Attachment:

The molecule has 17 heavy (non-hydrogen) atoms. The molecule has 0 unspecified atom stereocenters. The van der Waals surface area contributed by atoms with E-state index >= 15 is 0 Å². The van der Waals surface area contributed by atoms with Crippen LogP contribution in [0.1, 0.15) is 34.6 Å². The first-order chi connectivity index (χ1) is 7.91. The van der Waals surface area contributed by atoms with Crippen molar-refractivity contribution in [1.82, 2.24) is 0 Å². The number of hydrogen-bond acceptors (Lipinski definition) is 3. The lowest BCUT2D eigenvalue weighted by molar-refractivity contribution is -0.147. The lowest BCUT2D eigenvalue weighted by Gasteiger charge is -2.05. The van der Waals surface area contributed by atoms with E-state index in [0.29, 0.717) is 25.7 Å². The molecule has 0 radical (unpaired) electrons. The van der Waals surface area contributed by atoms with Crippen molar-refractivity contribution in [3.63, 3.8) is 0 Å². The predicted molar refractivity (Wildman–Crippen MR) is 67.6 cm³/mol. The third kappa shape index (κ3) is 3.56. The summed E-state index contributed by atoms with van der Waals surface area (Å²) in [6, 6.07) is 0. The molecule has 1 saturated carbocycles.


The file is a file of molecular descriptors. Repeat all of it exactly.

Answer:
The molecule has 17 heavy (non-hydrogen) atoms. The molecule has 0 unspecified atom stereocenters. The van der Waals surface area contributed by atoms with E-state index >= 15 is 0 Å². The van der Waals surface area contributed by atoms with Crippen LogP contribution in [0.1, 0.15) is 34.6 Å². The first-order chi connectivity index (χ1) is 7.91. The van der Waals surface area contributed by atoms with Crippen molar-refractivity contribution in [1.82, 2.24) is 0 Å². The number of hydrogen-bond acceptors (Lipinski definition) is 3. The lowest BCUT2D eigenvalue weighted by molar-refractivity contribution is -0.147. The lowest BCUT2D eigenvalue weighted by Gasteiger charge is -2.05. The van der Waals surface area contributed by atoms with E-state index in [0.29, 0.717) is 25.7 Å². The molecule has 0 radical (unpaired) electrons. The van der Waals surface area contributed by atoms with Crippen molar-refractivity contribution in [3.63, 3.8) is 0 Å². The predicted molar refractivity (Wildman–Crippen MR) is 67.6 cm³/mol. The third kappa shape index (κ3) is 3.56. The summed E-state index contributed by atoms with van der Waals surface area (Å²) in [6, 6.07) is 0. The molecule has 1 saturated carbocycles.